Did you know that January and February used to be the boom time for a seasonal crop?
That crop was ICE, and in the 19th and early 20th century (between the development of reliable transportation—i.e., trains—and the invention and spread of mechanical refrigeration), it was a thriving business.
In places that had cold winters and proximity to rail lines, the ice trade revolutionized the meat, vegetable, and fruit industries, making it possible to deliver regional commodities to a much larger geographic area.
While cutting and storing ice for refrigerating purposes was initially an activity of wealthy families who built private ice houses (mainly located in large East Coast cities), it grew into a substantial industry that gave rise to refrigerated rail cars, ships, and long-distance transportation of perishable goods.
Hard, Cold Work
Ice could be harvested as soon as conditions permitted it, but even in a harsh winter it couldn’t start as soon as temperatures fell below freezing because the ice had to be 16-18 inches thick. Ice harvests in Minnesota typically got started near the end of December, and thrived in January and February.
To start the process, ice harvesters used horse-drawn plows to cut a grid on the frozen surface. Men finished separating the blocks and cutting them to their final size using breaker bars and five-foot hand saws.
(If you’ve been forced to watch the movie ‘Frozen,’ you’ve seen the opening scene featuring ice harvesting; the actual method was similar, except it had way more singing.)
Given that a good deal of the ice was going to be lost to melting, the blocks had to start out big (nearly two feet in width and length) to survive transit and storage, but they had to be manageable by human beings, too. These ice blocks could weigh 250-300 pounds!
After they were harvested, ice blocks were transported to an ice house (a building that served to store the ice throughout the year). Insulation was key for these structures, and ice house owners typically used sawdust or straw in thick layers.
One typical example, the Miller Ice Company ice house in Mankato, had sawdust about eight inches around the outside walls, then covered the ice with another layer of sawdust, 10-12 inches thick.
A work crew was in constant motion, raking the sawdust, evening it out, and filling holes when ice blocks were moved out. The method was effective; a well-insulated ice house with ventilation and good drains could keep the blocks of ice cold until the next winter.
Clearly, this was hard, cold work, but the area had a ready supply of farmers who couldn’t work frozen fields, so many of them bolstered their income by working the ice harvest.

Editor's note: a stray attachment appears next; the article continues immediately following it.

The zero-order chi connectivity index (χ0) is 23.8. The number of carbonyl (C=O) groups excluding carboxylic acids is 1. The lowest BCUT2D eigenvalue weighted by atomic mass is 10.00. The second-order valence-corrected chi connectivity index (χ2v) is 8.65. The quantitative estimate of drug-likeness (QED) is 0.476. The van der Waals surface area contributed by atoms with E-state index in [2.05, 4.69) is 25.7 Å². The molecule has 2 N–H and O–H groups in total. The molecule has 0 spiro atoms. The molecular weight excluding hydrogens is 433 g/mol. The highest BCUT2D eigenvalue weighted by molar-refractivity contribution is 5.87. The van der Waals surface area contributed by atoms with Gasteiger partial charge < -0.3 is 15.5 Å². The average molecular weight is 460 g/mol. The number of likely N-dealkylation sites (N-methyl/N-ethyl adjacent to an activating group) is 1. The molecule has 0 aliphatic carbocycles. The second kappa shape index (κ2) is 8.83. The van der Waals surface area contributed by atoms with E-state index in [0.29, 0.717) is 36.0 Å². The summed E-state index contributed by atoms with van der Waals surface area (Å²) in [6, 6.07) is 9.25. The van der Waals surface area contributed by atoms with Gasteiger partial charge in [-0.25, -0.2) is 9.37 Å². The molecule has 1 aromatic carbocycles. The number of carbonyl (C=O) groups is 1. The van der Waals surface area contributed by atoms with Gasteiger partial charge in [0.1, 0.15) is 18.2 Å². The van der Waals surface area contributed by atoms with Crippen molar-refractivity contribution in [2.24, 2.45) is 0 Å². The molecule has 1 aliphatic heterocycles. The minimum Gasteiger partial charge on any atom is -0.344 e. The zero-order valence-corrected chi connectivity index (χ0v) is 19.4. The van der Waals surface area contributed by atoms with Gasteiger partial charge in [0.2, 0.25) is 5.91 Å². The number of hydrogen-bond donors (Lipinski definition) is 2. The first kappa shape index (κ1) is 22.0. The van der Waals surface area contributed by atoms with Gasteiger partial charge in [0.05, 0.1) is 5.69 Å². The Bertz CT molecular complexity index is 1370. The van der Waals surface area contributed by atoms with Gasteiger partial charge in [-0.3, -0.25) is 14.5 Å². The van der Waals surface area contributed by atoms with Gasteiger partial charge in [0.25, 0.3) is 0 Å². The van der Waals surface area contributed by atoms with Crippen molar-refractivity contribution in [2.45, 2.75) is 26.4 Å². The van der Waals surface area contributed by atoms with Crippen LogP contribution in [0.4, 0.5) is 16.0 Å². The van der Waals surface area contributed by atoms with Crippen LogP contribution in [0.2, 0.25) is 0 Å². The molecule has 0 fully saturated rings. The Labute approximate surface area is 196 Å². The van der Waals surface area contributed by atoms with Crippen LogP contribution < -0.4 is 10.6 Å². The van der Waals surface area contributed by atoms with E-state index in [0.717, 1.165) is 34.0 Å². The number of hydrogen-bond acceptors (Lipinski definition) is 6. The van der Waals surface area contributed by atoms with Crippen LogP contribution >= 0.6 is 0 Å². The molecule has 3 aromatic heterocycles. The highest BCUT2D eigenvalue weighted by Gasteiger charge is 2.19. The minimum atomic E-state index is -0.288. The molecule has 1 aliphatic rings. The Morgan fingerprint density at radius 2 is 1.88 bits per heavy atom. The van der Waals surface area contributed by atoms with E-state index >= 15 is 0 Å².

A couple of months working the ice field was an excellent Christmas present for many of these families, though it may have been less fun for the people who had to work a night shift (harvest often ran 24 hours a day) in -35° temperatures. After all, that’s the kind of cold that can make steel tools and chains as brittle as glass.
Ice in the Home
Although much of this ice was used to transport meat and produce, there was a substantial home market for ice, too. Hard, crystal-clear ice was typically consumed at the table, while the more porous, white-clouded ice was used by industry.
A Mankato newspaper quoted one harvester in 1895 that “Ice in the Blue Earth river is as clear as any in the state. One year I procured a cake twenty inches thick and could read legal notices through it from a newspaper placed on the other side.”
You might be old enough to remember using an icebox, or have heard a parent or grandparent use the word in reference to the refrigerator. Well, those refrigerator progenitors were just cabinets for storing food, with a smaller area on the top that held the block of harvested ice. The cold air circulated naturally, and the melt was drained off, sometimes into a drip pan beneath the icebox that had to be emptied daily.
Eventually the horse- and hand-powered harvesting methods gave way to circular saw blades powered by gas engines, but such technological advancements foreshadowed other developments, like mechanical refrigeration. As that spread far and wide in the 1940s, the need for ice harvesting, storage, and transportation melted away.
Clearly we haven’t had to worry about the winter ice harvest for cooling purposes for a long time—these days ice is harvested for winter carnival events like sculpting or building ice castles, and not for practical cooling. But the next time you reach for that container of vanilla ice cream, pause for a moment to remember what it used to take to keep it cold.